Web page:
“I’m Not Good Enough”

As a hypnotherapist and anxiety specialist for nearly 12 years now, I have come across the belief that “I’m not good enough” so many times that I’m fed up of writing it so in my client notes it’s just INGE syndrome.

I probably see this in 70 – 80% of my clients. The strange thing is most of my clients believe that it is just the way they were born. This is definitely not the case. When you are born you are full of confidence, there is nothing you cannot achieve in the world. It’s the things that we experience and learn that either boost or repress that confidence. As a rule the majority of this conditioning is done before the age of 11. However it can be setup much later in life.

The INGE syndrome is really just a belief and the following blog article is a good example of how this belief can be setup and also how you can help yourself to change that belief. She calls herself the closet narcissist: Jenarcissist Bares All: A History of Insecurity

So how is this belief setup in the majority of my clients?

Well there are a few things that commonly set this up, sometimes a mixture of all of them. The first is critical or even pushy parents. Bear in mind here there is no blame, parents usually do the best they can for their children, given their conditioning. So by being critical or pushy the parent often believes that they are helping the child to achieve better things or push themselves that little bit more. They are probably not aware of the damage it can do to a child, as quite often it does not exhibit itself until much later in life. Which is typically when the client comes to see me.

Bullying in school: this can have far reaching and very damaging effects on a child’s self-esteem which is often not picked up at the time and if it is, not much is done about it. It sets up low self-esteem and self-image which is carried forward into their adult life.

Then of course much later in life comes the critical partner. A critical partner generally has huge insecurity issues themselves.  However, this is not realised and the belief is setup that the client is not good enough. If you think about it, often with a partner the criticism is so frequent and relentless that it’s hardly surprising that the client comes to believe it.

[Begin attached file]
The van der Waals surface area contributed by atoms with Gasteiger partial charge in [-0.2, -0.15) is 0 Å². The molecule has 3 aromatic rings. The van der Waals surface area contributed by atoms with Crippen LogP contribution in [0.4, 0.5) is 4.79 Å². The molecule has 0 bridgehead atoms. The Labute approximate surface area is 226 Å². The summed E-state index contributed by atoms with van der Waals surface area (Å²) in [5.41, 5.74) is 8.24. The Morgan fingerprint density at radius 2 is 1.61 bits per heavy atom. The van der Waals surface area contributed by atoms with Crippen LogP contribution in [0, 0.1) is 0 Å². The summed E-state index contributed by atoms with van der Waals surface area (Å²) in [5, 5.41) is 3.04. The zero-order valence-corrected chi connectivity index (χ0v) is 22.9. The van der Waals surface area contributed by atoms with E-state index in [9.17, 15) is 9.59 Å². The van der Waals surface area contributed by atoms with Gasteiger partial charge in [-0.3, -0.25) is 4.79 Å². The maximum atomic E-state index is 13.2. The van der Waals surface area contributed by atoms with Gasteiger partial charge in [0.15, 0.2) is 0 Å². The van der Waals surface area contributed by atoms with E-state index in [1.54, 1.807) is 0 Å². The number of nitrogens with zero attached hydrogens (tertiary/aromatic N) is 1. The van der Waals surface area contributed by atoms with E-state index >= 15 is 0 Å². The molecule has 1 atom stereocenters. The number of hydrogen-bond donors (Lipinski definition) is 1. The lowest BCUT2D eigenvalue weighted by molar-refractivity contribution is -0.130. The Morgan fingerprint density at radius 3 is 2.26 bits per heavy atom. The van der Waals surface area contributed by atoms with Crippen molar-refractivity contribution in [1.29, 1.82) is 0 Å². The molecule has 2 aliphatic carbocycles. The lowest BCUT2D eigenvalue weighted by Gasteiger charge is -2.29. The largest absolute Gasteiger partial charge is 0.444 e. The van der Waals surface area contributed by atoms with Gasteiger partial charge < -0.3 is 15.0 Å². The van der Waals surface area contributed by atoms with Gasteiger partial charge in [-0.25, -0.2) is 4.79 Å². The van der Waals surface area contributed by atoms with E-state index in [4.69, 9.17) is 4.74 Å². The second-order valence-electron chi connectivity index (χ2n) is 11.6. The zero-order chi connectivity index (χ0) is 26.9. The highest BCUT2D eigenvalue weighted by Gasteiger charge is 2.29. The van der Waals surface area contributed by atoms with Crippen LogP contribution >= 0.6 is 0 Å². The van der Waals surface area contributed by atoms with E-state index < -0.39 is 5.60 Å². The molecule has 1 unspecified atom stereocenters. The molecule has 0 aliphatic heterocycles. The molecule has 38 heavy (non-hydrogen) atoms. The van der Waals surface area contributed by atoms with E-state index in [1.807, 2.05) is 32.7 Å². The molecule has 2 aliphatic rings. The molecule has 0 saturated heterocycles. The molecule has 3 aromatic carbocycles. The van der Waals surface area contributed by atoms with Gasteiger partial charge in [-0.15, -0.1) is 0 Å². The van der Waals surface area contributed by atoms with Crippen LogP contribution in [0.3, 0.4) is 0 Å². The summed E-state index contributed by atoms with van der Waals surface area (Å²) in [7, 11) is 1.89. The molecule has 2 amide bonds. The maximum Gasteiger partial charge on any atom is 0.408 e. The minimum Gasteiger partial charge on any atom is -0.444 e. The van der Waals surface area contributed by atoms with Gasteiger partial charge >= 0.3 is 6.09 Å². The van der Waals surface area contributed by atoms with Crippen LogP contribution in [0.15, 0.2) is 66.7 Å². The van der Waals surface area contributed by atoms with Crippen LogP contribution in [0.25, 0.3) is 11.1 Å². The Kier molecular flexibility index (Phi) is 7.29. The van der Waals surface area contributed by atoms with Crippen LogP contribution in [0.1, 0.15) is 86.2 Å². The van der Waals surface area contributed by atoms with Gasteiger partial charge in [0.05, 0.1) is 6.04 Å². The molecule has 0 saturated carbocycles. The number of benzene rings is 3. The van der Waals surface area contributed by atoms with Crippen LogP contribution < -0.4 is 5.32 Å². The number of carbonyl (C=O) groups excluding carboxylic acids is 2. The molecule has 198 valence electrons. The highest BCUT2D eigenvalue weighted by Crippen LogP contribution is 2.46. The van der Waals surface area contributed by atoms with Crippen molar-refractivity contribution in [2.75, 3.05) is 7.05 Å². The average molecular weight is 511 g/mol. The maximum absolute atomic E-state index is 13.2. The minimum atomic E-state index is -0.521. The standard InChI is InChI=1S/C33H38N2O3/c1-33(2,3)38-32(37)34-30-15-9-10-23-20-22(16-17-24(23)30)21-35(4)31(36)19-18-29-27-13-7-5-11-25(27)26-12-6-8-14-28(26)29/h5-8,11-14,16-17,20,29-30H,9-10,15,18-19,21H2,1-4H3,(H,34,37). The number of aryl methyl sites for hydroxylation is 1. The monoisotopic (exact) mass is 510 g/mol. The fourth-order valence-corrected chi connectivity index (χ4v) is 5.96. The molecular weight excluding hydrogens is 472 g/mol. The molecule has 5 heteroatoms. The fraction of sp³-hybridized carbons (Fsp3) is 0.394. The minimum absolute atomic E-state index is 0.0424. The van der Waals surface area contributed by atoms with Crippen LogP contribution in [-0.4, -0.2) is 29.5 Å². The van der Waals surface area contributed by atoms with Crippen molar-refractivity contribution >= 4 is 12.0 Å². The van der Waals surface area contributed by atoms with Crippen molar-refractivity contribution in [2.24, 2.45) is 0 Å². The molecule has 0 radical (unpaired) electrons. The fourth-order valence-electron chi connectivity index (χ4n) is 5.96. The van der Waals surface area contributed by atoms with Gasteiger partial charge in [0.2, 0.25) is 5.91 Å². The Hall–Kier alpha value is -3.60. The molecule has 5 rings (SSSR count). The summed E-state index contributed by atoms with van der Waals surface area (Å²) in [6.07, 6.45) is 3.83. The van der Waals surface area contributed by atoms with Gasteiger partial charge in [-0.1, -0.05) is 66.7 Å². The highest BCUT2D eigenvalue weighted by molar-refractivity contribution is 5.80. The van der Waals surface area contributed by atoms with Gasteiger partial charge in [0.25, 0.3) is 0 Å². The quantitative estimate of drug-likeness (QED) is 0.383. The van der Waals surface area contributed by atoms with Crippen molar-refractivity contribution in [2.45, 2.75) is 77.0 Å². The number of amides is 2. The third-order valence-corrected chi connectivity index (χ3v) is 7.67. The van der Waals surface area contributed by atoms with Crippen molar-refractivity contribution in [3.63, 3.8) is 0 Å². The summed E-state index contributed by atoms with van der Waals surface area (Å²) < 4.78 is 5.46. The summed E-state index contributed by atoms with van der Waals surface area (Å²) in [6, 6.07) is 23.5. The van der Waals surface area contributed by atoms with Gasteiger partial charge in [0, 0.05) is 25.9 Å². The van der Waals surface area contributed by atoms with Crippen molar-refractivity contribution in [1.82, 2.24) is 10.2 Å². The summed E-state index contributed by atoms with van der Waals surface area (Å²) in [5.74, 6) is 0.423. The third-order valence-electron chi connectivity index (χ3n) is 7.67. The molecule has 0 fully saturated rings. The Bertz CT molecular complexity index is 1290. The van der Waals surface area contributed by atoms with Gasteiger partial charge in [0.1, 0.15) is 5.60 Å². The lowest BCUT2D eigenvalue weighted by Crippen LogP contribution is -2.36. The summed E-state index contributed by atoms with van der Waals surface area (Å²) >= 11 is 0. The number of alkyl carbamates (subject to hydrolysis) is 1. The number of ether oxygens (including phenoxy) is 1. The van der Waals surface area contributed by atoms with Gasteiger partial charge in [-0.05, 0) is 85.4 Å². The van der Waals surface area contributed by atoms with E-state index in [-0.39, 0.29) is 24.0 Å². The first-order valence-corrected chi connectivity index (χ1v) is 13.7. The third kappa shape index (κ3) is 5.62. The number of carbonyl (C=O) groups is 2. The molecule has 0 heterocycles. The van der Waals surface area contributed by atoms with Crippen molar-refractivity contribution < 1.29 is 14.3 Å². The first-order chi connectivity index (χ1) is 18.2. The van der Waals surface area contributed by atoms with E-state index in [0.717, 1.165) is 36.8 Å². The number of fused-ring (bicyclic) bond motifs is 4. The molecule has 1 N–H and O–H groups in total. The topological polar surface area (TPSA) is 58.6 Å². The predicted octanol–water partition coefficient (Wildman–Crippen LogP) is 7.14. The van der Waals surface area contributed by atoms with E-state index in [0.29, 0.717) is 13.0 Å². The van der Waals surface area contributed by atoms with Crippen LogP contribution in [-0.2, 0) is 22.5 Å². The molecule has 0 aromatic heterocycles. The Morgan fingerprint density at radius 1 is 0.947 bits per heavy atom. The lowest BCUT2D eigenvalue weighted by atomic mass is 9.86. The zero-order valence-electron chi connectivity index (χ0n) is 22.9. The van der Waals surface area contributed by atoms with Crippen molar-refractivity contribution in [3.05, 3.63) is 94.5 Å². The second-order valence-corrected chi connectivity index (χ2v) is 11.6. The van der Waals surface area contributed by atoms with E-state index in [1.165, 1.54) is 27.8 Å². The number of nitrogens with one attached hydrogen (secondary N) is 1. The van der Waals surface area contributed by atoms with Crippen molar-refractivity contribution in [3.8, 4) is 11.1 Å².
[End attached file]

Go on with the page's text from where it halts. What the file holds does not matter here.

So how do I get rid of INGE syndrome?

Well the great news is that it’s conditioning, not in the genes, and if it’s conditioning then it can be changed. If we understand that, it means we can start to take ownership of the problem. If the client believes that it’s just the way they are, the problems become external and therefore unchangeable. So when the client takes ownership of the problem they take it internal and begin to understand that they can effect the belief, if not change it, completely.

One of the first things I will do with the client is to collapse the underlying belief that they are not good enough by using one of many hypnotherapy techniques. Then I will coach the client to start to change their internal self-talk. This can be difficult for the client to do permanently which is where hypnotherapy really helps, by getting the client to be positive in their self-talk automatically.

Paul Howard is an anxiety specialist and has been helping clients with anxiety for over ten years. He has trained many hypnotherapists around the country to treat in particular agoraphobia and social phobia effectively. He works at The Surrey Institute of Clinical Hypnotherapy in Wallington, Surrey, UK. He can be contacted via the website at www.sich.co.uk. He is also a director for The National Council for Hypnotherapy.

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